Filters and Sponges

The undecided edge between land and water teems with life.  Wetlands, marshes, mangrove forests, estuaries, and tidal flats embody the consequences of ebb and flow.  Productive ribbons along the coastline create shadowed nurseries for finfish and crustaceans, filter suspended material, trap sediment, and stabilize the edge.  Plants living in this zone are unusual species, halophytes, which thrive in salty conditions, botanical amphibians that survive choking mud and desiccating heat to naturally break up storm surge and absorb wave action.

Coastal wetlands are the bioshields for the continental edge. Marshes and maritime forests protect coastal development and infrastructure from hurricanes and other storm surges. Where they do not exist, such as in south Florida, property damage caused by storms is much higher than in Louisiana, where a buffer of coastal wetlands separates communities from the Gulf of Mexico. The marshes protect not just homes but other infrastructure: major highways and interstates, water wells and pipelines, and sewage treatment facilities. In Louisiana, saltwater marshes defend more than 400 million tons of water-borne cargo, including ten navigation channels to port facilities handling 25 percent of U.S. exports.  The same wetlands protect the vast infrastructure of oil and gas pipelines, extraction, and refineries.

Threats to wetlands seem like a challenge to the continuing presence of mankind at certain locations.  The barrier islands of North Carolina have experienced changes due to rising sea levels of 7” in the last 100 years, with an additional 2’-3’ rise predicted by 2100.  Communities along coastal Highway 12 are likely to become a string of independent shoals, islands connected by a causeway over a dynamic network of inlets and islands.  Loss of the connecting roadway would lead to isolation, accelerating decay, and the abandonment of the community, first by the hundreds of thousands of tourists each year and later by inhabitants.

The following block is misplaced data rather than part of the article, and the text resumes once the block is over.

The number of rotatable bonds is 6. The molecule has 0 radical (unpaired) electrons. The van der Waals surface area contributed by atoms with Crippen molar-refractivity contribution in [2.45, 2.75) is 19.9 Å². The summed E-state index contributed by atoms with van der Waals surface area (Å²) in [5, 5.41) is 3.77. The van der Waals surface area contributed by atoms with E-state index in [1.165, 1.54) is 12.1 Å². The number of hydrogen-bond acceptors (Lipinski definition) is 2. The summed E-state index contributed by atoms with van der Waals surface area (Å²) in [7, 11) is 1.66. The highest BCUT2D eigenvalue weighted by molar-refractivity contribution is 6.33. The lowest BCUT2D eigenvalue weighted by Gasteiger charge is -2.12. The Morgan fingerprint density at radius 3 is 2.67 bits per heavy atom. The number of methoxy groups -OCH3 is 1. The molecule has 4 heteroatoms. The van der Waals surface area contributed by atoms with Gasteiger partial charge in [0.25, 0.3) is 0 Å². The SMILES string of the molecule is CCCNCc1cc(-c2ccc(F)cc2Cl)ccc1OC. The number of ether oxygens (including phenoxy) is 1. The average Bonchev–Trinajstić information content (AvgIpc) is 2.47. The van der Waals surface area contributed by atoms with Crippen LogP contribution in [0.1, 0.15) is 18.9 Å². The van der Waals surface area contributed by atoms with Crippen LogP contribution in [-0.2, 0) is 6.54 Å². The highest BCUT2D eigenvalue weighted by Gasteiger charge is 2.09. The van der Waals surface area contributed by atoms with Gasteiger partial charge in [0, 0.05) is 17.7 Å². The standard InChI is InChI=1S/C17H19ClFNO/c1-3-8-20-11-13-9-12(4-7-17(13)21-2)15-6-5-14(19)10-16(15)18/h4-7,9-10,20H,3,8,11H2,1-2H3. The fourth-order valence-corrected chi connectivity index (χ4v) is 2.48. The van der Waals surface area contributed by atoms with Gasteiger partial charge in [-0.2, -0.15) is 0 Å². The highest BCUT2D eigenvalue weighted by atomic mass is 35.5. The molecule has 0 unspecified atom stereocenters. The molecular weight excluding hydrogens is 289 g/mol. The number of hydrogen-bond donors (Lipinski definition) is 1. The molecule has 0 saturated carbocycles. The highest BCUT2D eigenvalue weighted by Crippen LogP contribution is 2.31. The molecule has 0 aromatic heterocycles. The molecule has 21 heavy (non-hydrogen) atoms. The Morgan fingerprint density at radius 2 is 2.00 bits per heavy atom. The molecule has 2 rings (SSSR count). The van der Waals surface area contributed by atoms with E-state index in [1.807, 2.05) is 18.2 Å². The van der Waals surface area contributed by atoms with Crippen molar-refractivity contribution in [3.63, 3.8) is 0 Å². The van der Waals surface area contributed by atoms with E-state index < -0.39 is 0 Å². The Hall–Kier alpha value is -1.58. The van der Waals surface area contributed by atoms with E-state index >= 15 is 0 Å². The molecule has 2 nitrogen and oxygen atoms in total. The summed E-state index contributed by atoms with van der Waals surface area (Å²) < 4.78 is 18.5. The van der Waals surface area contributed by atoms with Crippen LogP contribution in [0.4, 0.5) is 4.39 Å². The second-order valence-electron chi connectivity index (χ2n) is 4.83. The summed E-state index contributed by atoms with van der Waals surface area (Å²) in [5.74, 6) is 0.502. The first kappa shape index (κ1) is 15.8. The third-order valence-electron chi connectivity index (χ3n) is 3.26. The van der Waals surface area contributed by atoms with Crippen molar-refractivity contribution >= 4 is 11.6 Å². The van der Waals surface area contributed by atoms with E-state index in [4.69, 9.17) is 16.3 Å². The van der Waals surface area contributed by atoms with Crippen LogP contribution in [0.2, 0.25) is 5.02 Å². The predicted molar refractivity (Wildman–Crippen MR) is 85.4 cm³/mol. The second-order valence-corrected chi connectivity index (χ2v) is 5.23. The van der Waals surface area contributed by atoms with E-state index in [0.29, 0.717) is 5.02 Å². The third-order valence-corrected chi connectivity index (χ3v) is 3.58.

It is a constant battle against the sea to postpone, but never halt completely, the migration of sand and sediment along the edge.  The constant toil of dredging and beach renourishment, and the building of levees, breakwaters, seawalls, groins, piers, jetties, and dunes signify the impermanent boundary between water and land.  With the added pressure of climate change, erosion and flooding will increase and tidal surge extend its reach inland.

The threat of rising waters demands a plan for their eventual extent, creating space along the coastlines for water to occupy. Following the 2004 tsunami in the south Pacific which devastated parts of Indonesia, India, and Sri Lanka, the government of Sri Lanka declared a conservation buffer zone 1,000 kilometers long and 100-200 meters wide.  The coastal zone prohibited rebuilding and new construction.  Residents viewed the conservation zone as an attempt to convert modest fishing villages into tourist guesthouses and amenities, and fought back.  The result was a modified conservation zone 15-40 meters wide

Managed retreat from the coastal edge was raised during the post-Katrina political discussions, but the topic was abandoned faster than people in a flooding building.  The Mississippi Renewal Forum illustrated a green buffer with boardwalks on the coast, protecting the second tier  of houses behind a 500’ riparian zone, an extension of the cheniers and marshes present before European settlers arrived in 1699.  But residents of the first tier of houses were not ready to give up their beachfront status, and communities didn’t look forward to the loss of their highest property tax dollars, plus face the prospect of inheriting the maintenance burden on the empty lots.  Although the land use planning did not proceed officially, the sharp rise in insurance and construction costs resulted in a default green space along many sections of the coastline as resources for rebuilding proved inadequate.